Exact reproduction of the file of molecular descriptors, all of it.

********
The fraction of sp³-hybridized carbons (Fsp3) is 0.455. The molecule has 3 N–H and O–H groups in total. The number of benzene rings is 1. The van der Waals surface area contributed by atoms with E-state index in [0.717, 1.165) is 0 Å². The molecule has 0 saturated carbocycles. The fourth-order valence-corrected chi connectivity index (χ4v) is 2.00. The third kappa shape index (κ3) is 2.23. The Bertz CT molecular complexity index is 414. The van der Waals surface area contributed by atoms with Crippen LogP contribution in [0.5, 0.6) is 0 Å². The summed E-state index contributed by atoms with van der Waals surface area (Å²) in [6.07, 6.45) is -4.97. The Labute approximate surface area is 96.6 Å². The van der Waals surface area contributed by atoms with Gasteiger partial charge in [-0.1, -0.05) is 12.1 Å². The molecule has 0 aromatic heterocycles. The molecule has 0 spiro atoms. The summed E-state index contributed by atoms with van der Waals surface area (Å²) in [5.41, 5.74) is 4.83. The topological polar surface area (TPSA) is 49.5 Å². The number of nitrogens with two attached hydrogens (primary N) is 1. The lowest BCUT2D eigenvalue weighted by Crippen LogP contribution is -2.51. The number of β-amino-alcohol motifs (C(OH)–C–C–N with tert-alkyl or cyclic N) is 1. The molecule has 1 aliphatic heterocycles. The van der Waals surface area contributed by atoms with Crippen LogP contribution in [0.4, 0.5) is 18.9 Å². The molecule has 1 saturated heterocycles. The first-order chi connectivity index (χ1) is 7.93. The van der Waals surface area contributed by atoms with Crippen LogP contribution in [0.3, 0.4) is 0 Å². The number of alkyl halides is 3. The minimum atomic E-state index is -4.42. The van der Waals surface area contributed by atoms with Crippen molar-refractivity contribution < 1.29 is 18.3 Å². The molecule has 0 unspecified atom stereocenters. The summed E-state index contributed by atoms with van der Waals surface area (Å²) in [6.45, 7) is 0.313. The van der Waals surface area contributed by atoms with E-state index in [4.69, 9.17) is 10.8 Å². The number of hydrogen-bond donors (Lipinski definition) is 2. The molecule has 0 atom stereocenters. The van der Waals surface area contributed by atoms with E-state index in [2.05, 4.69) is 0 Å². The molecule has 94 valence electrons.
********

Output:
The fraction of sp³-hybridized carbons (Fsp3) is 0.455. The molecule has 3 N–H and O–H groups in total. The number of benzene rings is 1. The van der Waals surface area contributed by atoms with E-state index in [0.717, 1.165) is 0 Å². The molecule has 0 saturated carbocycles. The fourth-order valence-corrected chi connectivity index (χ4v) is 2.00. The third kappa shape index (κ3) is 2.23. The Bertz CT molecular complexity index is 414. The van der Waals surface area contributed by atoms with Crippen LogP contribution in [0.5, 0.6) is 0 Å². The summed E-state index contributed by atoms with van der Waals surface area (Å²) in [6.07, 6.45) is -4.97. The Labute approximate surface area is 96.6 Å². The van der Waals surface area contributed by atoms with Gasteiger partial charge in [-0.1, -0.05) is 12.1 Å². The molecule has 0 aromatic heterocycles. The molecule has 0 spiro atoms. The summed E-state index contributed by atoms with van der Waals surface area (Å²) in [5.41, 5.74) is 4.83. The topological polar surface area (TPSA) is 49.5 Å². The number of nitrogens with two attached hydrogens (primary N) is 1. The lowest BCUT2D eigenvalue weighted by Crippen LogP contribution is -2.51. The number of β-amino-alcohol motifs (C(OH)–C–C–N with tert-alkyl or cyclic N) is 1. The molecule has 1 aliphatic heterocycles. The van der Waals surface area contributed by atoms with Crippen LogP contribution in [0.4, 0.5) is 18.9 Å². The molecule has 1 saturated heterocycles. The first-order chi connectivity index (χ1) is 7.93. The van der Waals surface area contributed by atoms with Crippen LogP contribution in [0.3, 0.4) is 0 Å². The number of alkyl halides is 3. The minimum atomic E-state index is -4.42. The van der Waals surface area contributed by atoms with Crippen molar-refractivity contribution < 1.29 is 18.3 Å². The molecule has 0 unspecified atom stereocenters. The summed E-state index contributed by atoms with van der Waals surface area (Å²) in [6.45, 7) is 0.313. The van der Waals surface area contributed by atoms with E-state index in [4.69, 9.17) is 10.8 Å². The number of hydrogen-bond donors (Lipinski definition) is 2. The molecule has 0 atom stereocenters. The van der Waals surface area contributed by atoms with E-state index in [2.05, 4.69) is 0 Å². The molecule has 94 valence electrons.